This lecture consists of three parts. In the first, I will outline the three basic questions posed by deep downturns. In the second, I will sketch the three alternative approaches that have competed with each other over the past three decades, suggesting that one is a far better basis for future research than the other two. The final section will center on one aspect of that third approach that I believe is crucial — credit. I focus on the capitalist economy as a credit economy , and how viewing it in this way changes our understanding of the financial system and monetary policy. ...

He concludes with:

IV. The crisis in economics The 2008 crisis was not only a crisis in the economy, but it was also a crisis for economics — or at least that should have been the case. As we have noted, the standard models didn’t do very well. The criticism is not just that the models did not anticipate or predict the crisis (even shortly before it occurred); they did not contemplate the possibility of a crisis, or at least a crisis of this sort. Because markets were supposed to be efficient, there weren’t supposed to be bubbles. The shocks to the economy were supposed to be exogenous: this one was created by the market itself. Thus, the standard model said the crisis couldn’t or wouldn’t happen ; and the standard model had no insights into what generated it.
Not surprisingly, as we again have noted, the standard models provided inadequate guidance on how to respond. Even after the bubble broke, it was argued that diversification of risk meant that the macroeconomic consequences would be limited. The standard theory also has had little to say about why the downturn has been so prolonged: Years after the onset of the crisis, large parts of the world are operating well below their potential. In some countries and in some dimension, the downturn is as bad or worse than the Great Depression. Moreover, there is a risk of significant hysteresis effects from protracted unemployment, especially of youth.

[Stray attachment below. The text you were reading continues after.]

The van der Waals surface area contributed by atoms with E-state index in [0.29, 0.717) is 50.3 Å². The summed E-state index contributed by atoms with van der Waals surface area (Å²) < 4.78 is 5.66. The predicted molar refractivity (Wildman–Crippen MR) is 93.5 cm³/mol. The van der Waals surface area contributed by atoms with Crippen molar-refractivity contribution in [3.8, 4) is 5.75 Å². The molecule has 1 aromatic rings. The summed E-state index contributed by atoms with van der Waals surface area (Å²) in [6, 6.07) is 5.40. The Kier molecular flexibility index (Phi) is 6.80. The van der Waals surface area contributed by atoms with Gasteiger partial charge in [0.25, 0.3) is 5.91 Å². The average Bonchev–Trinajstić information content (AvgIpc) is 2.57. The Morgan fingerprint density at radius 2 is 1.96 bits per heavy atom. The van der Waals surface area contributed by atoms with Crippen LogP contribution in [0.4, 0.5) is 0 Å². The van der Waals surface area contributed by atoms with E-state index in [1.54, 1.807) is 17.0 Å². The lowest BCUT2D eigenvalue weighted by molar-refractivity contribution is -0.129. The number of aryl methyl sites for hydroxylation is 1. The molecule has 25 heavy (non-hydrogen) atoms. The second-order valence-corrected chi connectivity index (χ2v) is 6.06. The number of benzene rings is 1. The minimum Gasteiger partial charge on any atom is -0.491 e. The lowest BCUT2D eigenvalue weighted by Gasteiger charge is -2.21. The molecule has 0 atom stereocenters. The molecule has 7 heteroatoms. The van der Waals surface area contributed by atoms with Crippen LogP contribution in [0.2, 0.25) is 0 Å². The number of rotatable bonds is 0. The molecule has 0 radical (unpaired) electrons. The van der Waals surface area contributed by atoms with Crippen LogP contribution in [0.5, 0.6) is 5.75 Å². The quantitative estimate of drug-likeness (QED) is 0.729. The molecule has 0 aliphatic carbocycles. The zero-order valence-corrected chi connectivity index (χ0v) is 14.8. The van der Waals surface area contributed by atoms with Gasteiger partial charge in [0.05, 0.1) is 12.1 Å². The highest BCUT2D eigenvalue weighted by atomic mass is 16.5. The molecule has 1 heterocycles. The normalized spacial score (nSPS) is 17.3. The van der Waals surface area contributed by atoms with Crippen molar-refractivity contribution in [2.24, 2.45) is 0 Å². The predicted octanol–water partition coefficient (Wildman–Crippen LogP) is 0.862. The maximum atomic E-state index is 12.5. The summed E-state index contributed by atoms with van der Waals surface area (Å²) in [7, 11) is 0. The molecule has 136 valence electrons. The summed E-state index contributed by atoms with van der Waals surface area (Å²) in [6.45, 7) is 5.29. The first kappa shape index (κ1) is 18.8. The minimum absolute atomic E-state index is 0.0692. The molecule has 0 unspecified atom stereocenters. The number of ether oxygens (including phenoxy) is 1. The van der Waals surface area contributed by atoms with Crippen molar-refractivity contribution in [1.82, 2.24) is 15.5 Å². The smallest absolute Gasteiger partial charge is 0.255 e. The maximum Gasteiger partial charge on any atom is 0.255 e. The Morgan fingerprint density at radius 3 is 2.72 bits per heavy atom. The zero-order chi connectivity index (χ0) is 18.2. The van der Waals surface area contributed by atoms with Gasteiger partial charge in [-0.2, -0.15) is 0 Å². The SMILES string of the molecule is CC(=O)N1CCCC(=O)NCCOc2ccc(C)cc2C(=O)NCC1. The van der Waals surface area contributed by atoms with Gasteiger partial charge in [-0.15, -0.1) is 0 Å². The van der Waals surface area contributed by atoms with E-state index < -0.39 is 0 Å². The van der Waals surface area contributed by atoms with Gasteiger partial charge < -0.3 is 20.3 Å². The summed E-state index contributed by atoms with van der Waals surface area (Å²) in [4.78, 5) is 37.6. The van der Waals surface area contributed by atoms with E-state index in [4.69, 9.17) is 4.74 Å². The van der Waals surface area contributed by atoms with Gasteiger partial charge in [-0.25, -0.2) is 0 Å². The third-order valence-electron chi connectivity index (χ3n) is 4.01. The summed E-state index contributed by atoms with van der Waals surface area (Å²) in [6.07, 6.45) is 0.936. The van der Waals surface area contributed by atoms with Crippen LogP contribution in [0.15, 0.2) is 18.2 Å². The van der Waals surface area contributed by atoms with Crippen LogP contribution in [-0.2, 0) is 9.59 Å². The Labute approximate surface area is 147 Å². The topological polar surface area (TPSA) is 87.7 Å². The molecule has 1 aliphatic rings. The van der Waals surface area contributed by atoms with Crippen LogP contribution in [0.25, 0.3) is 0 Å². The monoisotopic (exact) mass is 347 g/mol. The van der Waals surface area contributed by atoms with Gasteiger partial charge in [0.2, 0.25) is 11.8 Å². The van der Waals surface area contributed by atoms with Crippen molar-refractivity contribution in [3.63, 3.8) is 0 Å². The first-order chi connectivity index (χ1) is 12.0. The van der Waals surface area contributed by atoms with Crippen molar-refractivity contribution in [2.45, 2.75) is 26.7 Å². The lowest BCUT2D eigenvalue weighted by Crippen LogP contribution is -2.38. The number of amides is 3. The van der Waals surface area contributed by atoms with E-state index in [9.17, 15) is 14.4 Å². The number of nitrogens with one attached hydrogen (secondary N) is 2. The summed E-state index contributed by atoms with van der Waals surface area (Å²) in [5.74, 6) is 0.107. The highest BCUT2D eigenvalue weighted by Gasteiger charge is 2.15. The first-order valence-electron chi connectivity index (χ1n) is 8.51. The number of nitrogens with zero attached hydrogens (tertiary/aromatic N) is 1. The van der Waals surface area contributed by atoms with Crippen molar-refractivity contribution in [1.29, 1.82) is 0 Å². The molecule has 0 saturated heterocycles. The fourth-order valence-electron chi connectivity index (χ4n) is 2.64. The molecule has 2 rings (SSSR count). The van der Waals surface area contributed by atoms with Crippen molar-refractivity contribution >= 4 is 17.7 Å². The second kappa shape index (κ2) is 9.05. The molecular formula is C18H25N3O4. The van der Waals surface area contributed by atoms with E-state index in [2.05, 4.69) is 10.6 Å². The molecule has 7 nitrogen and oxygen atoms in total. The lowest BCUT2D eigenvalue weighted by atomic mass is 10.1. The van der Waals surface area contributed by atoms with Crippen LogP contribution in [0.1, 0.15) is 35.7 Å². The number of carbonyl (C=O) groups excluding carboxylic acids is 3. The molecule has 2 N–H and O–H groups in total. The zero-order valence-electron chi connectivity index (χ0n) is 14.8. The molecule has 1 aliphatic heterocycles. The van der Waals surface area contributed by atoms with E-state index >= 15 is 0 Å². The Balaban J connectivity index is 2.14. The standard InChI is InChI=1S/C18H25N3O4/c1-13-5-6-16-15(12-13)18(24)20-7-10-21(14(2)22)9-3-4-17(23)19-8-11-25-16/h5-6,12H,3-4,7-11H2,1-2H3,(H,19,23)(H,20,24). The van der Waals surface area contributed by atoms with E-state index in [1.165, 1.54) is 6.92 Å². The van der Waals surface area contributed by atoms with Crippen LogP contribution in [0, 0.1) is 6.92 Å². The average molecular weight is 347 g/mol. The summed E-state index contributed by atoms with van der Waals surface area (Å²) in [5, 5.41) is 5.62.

The Real Business Cycle and New Keynesian Theories got off to a bad start. They originated out of work undertaken in the 1970s attempting to reconcile the two seemingly distant branches of economics, macro-economics, centering on explaining the major market failure of unemployment, and microeconomics, the center piece of which was the Fundamental Theorems of Welfare Economics, demonstrating the efficiency of markets.[66] Real Business Cycle Theory (and its predecessor, New Classical Economics) took one route: using the assumptions of standard micro-economics to construct an analysis of the aggregative behavior of the economy. In doing so, they left Hamlet out of the play: almost by assumption unemployment and other market failures didn’t exist. The timing of their work couldn’t have been worse: for it was just around the same time that economists developed alternative micro-theories, based on asymmetric information, game theory, and behavioral economics, which provided better explanations of a wide range of micro-behavior than did the traditional theory on which the “new macro - economics” was being constructed. At the same time, Sonnenschein (1972) and Mantel (1974) showed that the standard theory provided essentially no structure for macro- economics — essentially any demand or supply function could have been generated by a set of diverse rational consumers. It was the unrealistic assumption of the representative agent that gave theoretical structure to the macro-economic models that were being developed. (As we noted, New Keynesian DSGE models were but a simple variant of these Real Business Cycles, assuming nominal wage and price rigidities — with explanations, we have suggested, that were hardly persuasive.)
There are alternative models to both Real Business Cycles and the New Keynesian DSGE models that provide better insights into the functioning of the macroeconomy, and are more consistent with micro- behavior, with new developments of micro-economics, with what has happened in this and other deep downturns . While these new models differ from the older ones in a multitude of ways, at the center of these models is a wide variety of financial market imperfections and a deep analysis of the process of credit creation. These models provide alternative (and I believe better) insights into what kinds of macroeconomic policies would restore the economy to prosperity and maintain macro-stability.
This lecture has attempted to sketch some elements of these alternative approaches. There is a rich research agenda ahead.

    Posted by on Monday, August 17, 2015 at 11:34 AM in Academic Papers, Economics, Macroeconomics, Methodology | Permalink  Comments (79)